Monday, December 06, 2004

And So...

Have you ever wanted to start a conversation with that? “And so…” Seems both familiar and important at once. Like some friend, wonderfully gifted at spinning stories, had agreed to tell one only after he finished his pint. And with a final swig, a lick of the lips, and a wink, he turned and simply began. “And so…”

Life has little place for such people these days. One of the fond memories I have of the brief period of time I spent in England as a young man were the rural pubs of West Yorkshire. These were the sort of places one might expect someone to turn and launch into an “And so…” any moment, but it never happened. I had a feeling the entire time I was there that I had arrived a generation or two late.

Yet there are tales of every age that ought to begin that way. I recall an older friend I met when I first moved to Minnesota. His name was Nick; a Korean War veteran who had retired from a successful career as a business consultant and business owner, but found his life missing too much without an office to go to. So he came out of retirement to do light clerical work part time; mostly for the social element. He needed that especially because his beloved wife of decades was confined to a wheelchair and slowly succumbing to cancer. Our office was his life-line to a world still full of potential and looking to the future.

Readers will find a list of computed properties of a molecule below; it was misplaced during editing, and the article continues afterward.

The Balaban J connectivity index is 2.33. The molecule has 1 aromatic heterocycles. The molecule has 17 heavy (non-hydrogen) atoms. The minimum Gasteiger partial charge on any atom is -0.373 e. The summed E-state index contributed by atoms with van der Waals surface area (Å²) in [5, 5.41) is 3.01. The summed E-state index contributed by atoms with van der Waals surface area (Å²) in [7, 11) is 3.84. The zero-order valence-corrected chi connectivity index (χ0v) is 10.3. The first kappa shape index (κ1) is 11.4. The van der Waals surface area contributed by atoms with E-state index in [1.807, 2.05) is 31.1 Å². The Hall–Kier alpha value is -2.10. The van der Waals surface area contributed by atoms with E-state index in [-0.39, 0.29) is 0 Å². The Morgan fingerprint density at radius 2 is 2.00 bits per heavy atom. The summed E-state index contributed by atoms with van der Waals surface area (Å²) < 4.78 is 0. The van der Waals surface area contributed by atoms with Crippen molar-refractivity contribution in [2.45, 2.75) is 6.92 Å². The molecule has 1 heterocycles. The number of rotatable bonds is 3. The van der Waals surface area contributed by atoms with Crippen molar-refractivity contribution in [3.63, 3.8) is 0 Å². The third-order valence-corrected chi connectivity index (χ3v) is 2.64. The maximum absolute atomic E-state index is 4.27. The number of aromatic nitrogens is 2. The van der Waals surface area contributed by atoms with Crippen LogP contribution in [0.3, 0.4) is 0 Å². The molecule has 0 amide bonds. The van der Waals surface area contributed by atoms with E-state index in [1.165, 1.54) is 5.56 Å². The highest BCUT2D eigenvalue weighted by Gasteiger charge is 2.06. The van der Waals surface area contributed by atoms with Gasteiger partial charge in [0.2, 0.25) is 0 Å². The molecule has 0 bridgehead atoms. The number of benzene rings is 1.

Nick and I got to know one another over lunch over the course of a couple of years. I can look back and realize he was mentoring me in his own way. I was a kid just out of college who didn’t know what to do with his life chatting casually with a man who had done so much with his own, yet had no one to leave the lessons with. That’s an important thing for young men and old men to learn from. The young need those lessons, and the old need to impart them. But as a society we’ve become very bad at that. Not enough “And so…” opportunities still around anymore, unless you invent your own.

Ours came in the cafeteria, while Nick and I downed cheap microwavable meals. I can’t recall Nick ever starting with an “And so..” But many times he might as well have. I got to know about his Korean War experience – just the basics at first, but over time the truly personal side. He enlisted out of high school as a Marine, and was elevated to Captain before the war ended; with plenty of combat experience about which he talked very little, and plenty of experiences with fellow soldiers and officers, about which he talked a lot. Then I learned about his post-war experience lobbying to get into the Wharton School of Business (which he did). That lead to an eventful career as a business consultant (about which I got to hear many anecdotes). And finally a period in which he ran his own business before retiring.

The above is merely the outline. The stories aren’t mine, so it’s not my place to share them. But they were full of adventure and humor and real life lessons learned the hard way. How many people do we see these days who have that sort of thing accumulated over their own lives, yet have no outlet for imparting them to the young men who follow?


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